27 Construction 2: HMAC (HashMAC) Most widely used MAC on the Internet. H: hash function. example: SHA256 ; output is 256 bits Building a MAC out of a hash function: Standardized method: HMAC S( k, m ) = H( kopad H( kipad m ))
28 SHA256: MerkleDamgard m[0] m[1] m[2] m[3] IV h h h h H(m) h(t, m[i]): compression function Thm 1: Thm 2 : if h is collision resistant then so is H if h is a PRF then HMAC is a PRF
29 Construction 3: PMAC parallel MAC ECBC and HMAC are sequential. PMAC: m[0] m[1] m[2] m[3] P(k,0) P(k,1) P(k,2) P(k,3) F(k, ) F(k, ) F(k, ) F(k, ) F(k 1, ) tag
30 Why are these MAC constructions secure? not today take CS255 Why the last encryption step in ECBC? n CBC (aka RawCBC) is not a secure MAC: n Given tag on a message m, attacker can deduce tag for some other message m n How: good crypto exercise
31 Authenticated Encryption: Encryption + MAC
32 Combining MAC and ENC (CCA) Encryption key K E Option 1: MACthenEncrypt (SSL) MAC(M,K I ) Msg M Msg M MAC MAC key = K I Enc K E Option 2: EncryptthenMAC (IPsec) Enc K E Secure for all secure primitives Msg M Option 3: EncryptandMAC (SSH) Msg M Enc K E MAC(C, K I ) MAC MAC(M, K I ) MAC
33 OCB offset codebook mode More efficient authenticated encryption m[0] m[1] m[2] m[3] checksum P(N,k,0) P(N,k,1) P(N,k,2) P(N,k,3) P(N,k,0) E(k, ) E(k, ) E(k, ) E(k, ) E(k, ) P(N,k,0) P(N,k,1) P(N,k,2) P(N,k,3) auth c[0] c[1] c[2] c[3] c[4] Rogaway,
34 Publickey Cryptography
35 Public key encryption: (Gen, E, D) Gen pk sk m c c m E D
36 Applications Session setup (for now, only eavesdropping security) Alice Generate (pk, sk) x pk E(pk, x) Bob choose random x (e.g. 48 bytes) Noninteractive applications: (e.g. ) Bob sends to Alice encrypted using pk alice Note: Bob needs pk alice (public key management)
37 Applications Encryption in noninteractive settings: Encrypted File Systems write read sk A Alice Bob E(pk A, K F ) File E(k F, File) E(pk B, K F )
38 Applications Encryption in noninteractive settings: Key escrow: data recovery without Bob s key write Escrow Service sk escrow Bob E(pk escrow, K F ) E(k F, File) E(pk B, K F )
39 Trapdoor functions (TDF) Def: a trapdoor func. X Y is a triple of efficient algs. (G, F, F 1 ) G(): randomized alg. outputs key pair (pk, sk) F(pk, ): det. alg. that defines a func. X Y F 1 (sk, ): defines a func. Y X that inverts F(pk, ) Security: F(pk, ) is oneway without sk
40 Publickey encryption from TDFs (G, F, F 1 ): secure TDF X Y (E s, D s ) : symm. auth. encryption with keys in K H: X K a hash function We construct a pubkey enc. system (G, E, D): Key generation G: same as G for TDF
41 Publickey encryption from TDFs (G, F, F 1 ): secure TDF X Y (E s, D s ) : symm. auth. encryption with keys in K H: X K a hash function E( pk, m) : R x X, y F(pk, x) k H(x), c E s (k, m) output (y, c) D( sk, (y,c) ) : x F 1 (sk, y), k H(x), m D s (k, c) output m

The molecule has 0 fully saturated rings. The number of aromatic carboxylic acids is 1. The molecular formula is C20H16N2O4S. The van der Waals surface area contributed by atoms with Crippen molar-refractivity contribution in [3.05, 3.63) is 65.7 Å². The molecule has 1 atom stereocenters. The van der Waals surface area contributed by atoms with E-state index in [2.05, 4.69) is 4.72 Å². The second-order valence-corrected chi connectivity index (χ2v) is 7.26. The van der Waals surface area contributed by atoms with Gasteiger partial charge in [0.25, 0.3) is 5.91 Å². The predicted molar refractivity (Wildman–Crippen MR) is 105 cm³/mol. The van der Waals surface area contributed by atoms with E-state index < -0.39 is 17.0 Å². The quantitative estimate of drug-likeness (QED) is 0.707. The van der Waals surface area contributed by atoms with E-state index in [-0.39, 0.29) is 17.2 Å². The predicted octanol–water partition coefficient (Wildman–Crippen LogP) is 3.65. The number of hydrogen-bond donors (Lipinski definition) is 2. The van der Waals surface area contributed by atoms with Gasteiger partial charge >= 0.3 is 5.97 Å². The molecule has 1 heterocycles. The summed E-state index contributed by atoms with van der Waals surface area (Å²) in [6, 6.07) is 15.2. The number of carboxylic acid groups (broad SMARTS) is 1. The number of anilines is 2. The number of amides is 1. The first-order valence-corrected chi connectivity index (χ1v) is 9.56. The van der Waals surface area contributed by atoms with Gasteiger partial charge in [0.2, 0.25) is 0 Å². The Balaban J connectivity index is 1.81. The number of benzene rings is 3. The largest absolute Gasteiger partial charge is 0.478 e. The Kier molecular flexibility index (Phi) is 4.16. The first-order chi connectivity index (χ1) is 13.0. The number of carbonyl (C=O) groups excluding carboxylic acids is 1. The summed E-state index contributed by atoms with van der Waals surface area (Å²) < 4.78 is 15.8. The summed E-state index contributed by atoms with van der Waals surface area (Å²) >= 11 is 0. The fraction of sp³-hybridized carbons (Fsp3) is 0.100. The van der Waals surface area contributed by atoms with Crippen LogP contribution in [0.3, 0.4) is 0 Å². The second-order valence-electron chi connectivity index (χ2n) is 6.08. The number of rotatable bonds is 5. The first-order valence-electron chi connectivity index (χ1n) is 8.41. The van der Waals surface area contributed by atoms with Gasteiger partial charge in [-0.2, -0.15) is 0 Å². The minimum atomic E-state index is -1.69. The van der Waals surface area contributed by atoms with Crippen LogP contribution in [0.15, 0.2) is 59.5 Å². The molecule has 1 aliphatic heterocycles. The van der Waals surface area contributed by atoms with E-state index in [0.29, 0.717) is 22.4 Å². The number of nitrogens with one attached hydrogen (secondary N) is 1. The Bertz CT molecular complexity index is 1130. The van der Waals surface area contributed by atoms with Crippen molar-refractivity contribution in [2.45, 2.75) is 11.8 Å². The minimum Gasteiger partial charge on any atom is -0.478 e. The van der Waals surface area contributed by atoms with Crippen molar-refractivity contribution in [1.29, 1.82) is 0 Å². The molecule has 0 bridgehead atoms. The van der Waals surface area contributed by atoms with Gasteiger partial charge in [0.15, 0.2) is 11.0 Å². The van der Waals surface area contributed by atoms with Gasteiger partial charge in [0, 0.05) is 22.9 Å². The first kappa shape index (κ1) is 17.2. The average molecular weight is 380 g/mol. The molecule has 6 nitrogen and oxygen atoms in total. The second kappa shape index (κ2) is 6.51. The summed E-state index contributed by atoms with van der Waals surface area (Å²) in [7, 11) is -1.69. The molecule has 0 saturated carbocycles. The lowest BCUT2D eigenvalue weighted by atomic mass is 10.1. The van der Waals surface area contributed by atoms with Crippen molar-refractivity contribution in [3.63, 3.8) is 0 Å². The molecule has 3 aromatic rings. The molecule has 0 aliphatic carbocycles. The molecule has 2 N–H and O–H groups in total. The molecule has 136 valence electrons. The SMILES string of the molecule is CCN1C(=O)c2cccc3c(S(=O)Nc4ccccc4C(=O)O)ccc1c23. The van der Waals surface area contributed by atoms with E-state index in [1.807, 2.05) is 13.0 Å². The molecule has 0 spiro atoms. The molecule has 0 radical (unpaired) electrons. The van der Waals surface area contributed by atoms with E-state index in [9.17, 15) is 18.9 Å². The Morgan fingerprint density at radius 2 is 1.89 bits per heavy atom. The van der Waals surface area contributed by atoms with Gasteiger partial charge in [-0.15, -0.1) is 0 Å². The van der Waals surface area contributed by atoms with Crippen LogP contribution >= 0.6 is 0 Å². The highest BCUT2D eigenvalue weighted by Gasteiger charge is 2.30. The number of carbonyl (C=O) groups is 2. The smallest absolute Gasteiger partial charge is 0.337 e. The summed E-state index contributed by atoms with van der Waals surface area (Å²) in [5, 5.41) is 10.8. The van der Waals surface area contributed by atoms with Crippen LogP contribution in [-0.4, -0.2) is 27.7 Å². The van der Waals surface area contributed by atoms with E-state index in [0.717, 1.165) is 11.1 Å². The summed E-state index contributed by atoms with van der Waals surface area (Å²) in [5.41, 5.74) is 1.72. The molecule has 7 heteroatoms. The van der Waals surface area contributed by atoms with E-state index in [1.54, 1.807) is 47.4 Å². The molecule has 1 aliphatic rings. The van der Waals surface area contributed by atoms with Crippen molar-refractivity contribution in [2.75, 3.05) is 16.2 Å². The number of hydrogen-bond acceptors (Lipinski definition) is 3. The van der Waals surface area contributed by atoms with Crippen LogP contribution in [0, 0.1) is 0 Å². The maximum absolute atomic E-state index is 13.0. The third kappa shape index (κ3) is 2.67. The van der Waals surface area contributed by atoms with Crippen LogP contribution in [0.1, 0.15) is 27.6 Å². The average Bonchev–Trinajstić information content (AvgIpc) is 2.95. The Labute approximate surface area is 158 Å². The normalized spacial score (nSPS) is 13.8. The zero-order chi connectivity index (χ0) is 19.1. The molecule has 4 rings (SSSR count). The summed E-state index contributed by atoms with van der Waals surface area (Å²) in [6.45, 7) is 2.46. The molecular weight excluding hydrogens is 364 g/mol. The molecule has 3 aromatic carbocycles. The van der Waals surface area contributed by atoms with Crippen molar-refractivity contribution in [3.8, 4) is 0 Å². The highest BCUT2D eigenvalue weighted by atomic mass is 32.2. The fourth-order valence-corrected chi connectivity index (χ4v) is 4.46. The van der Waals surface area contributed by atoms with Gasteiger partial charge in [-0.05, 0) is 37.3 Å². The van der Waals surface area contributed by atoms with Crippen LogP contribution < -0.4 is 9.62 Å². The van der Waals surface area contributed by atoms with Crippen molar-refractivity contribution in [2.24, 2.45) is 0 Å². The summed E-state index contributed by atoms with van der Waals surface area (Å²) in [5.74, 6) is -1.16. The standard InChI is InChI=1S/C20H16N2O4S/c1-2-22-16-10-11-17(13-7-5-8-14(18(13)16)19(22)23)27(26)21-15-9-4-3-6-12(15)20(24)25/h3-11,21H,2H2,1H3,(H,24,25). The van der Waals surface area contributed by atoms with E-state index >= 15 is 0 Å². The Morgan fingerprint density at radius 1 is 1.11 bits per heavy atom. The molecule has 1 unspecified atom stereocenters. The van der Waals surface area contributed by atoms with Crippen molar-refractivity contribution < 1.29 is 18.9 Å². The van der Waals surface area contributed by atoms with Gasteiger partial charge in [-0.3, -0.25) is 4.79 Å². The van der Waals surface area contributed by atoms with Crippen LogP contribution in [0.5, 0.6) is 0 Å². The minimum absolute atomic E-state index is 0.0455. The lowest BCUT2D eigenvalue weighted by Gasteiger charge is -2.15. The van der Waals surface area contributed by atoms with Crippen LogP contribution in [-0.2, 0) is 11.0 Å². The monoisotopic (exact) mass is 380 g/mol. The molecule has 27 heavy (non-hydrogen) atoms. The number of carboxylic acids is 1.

42 In pictures: F(pk, x) E s ( H(x), m ) header body Security Theorem: If (G, F, F 1 ) is a secure TDF, (E s, D s ) provides auth. enc. and H: X K is a random oracle then (G,E,D) is CCA ro secure.
43 Digital Signatures Publickey encryption n Alice publishes encryption key n Anyone can send encrypted message n Only Alice can decrypt messages with this key Digital signature scheme n Alice publishes key for verifying signatures n Anyone can check a message signed by Alice n Only Alice can send signed messages
44 Digital Signatures from TDPs (G, F, F 1 ): secure TDP X X H: M X a hash function Sign( sk, m X) : output sig = F 1 (sk, H(m) ) Verify( pk, m, sig) : output 1 if H(m) = F(pk, sig) 0 otherwise Security: existential unforgeability under a chosen message attack (in the random oracle model)
45 PublicKey Infrastructure (PKI) Anyone can send Bob a secret message n Provided they know Bob s public key How do we know a key belongs to Bob? n If imposter substitutes another key, can read Bob s mail One solution: PKI n n n Trusted root Certificate Authority (e.g. Symantec) w Everyone must know the verification key of root CA w Check your browser; there are hundreds!! Root authority signs intermediate CA Results in a certificate chain
46 Back to SSL/TLS Version, Crypto choice, nonce Version, Choice, nonce, Signed certificate containing server s public key Ks C Secret key K encrypted with server s key Ks S switch to negotiated cipher Hash of sequence of messages Hash of sequence of messages data transmission
47 Limitations of cryptography Cryptography works when used correctly!! but is not the solution to all security problems XKCD 538